LETTER TO THE EDITOR: Good enough to vote, but not to be seen

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For the inaugural celebration, local Washington shelters have been instructed to take in the homeless and keep them off the streets during hours the shelters are normally closed. While the world’s eyes are on the United States, the Secret Service finds it imperative to “clean up” the city and cover up the increasing numbers of jobless, homeless and impoverished Americans.

Those who sleep on the streets for various reasons, such as the inability to adapt to the harsh treatment and inhumane conditions of poorly funded shelter establishments, are being forced to evacuate celebratory areas so that individuals with means can enjoy themselves without the less fortunate posing an eyesore. One Washington native to whom I recently spoke has been homeless for more than four years, and he told me, “They don’t want the shelter buses running during inauguration time because no one wants to see the problem.” Another homeless Washington resident, told me, “[Politicians were] all over us about casting that vote, but now we’re not good enough to even be seen.”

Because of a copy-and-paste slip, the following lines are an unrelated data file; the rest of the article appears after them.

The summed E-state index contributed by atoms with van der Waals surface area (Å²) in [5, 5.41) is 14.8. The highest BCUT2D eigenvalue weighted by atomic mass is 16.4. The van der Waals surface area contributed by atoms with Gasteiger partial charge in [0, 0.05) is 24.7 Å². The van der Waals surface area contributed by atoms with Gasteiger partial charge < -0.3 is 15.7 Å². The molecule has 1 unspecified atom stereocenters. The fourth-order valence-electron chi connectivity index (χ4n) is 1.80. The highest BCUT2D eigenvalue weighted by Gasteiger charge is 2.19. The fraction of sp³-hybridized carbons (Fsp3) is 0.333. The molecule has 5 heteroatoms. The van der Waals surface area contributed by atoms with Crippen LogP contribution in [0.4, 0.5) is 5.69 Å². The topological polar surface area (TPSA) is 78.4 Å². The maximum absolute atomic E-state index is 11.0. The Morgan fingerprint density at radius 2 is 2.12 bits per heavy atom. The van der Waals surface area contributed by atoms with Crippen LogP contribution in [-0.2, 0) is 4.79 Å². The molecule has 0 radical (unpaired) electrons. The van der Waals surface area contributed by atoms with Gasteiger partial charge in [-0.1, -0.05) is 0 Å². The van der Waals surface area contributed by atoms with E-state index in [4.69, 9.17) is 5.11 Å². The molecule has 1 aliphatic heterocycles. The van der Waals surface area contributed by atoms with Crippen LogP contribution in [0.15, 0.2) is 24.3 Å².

The poorest of our nation’s capital, pressured to vote in last November’s election, are being sequestered according to their socioeconomic status. The probability that a homeless person would threaten the inauguration is slim to none, so the obvious implications of being kept off the streets break the hearts of the individuals most hopeful that President Obama would bring about change.



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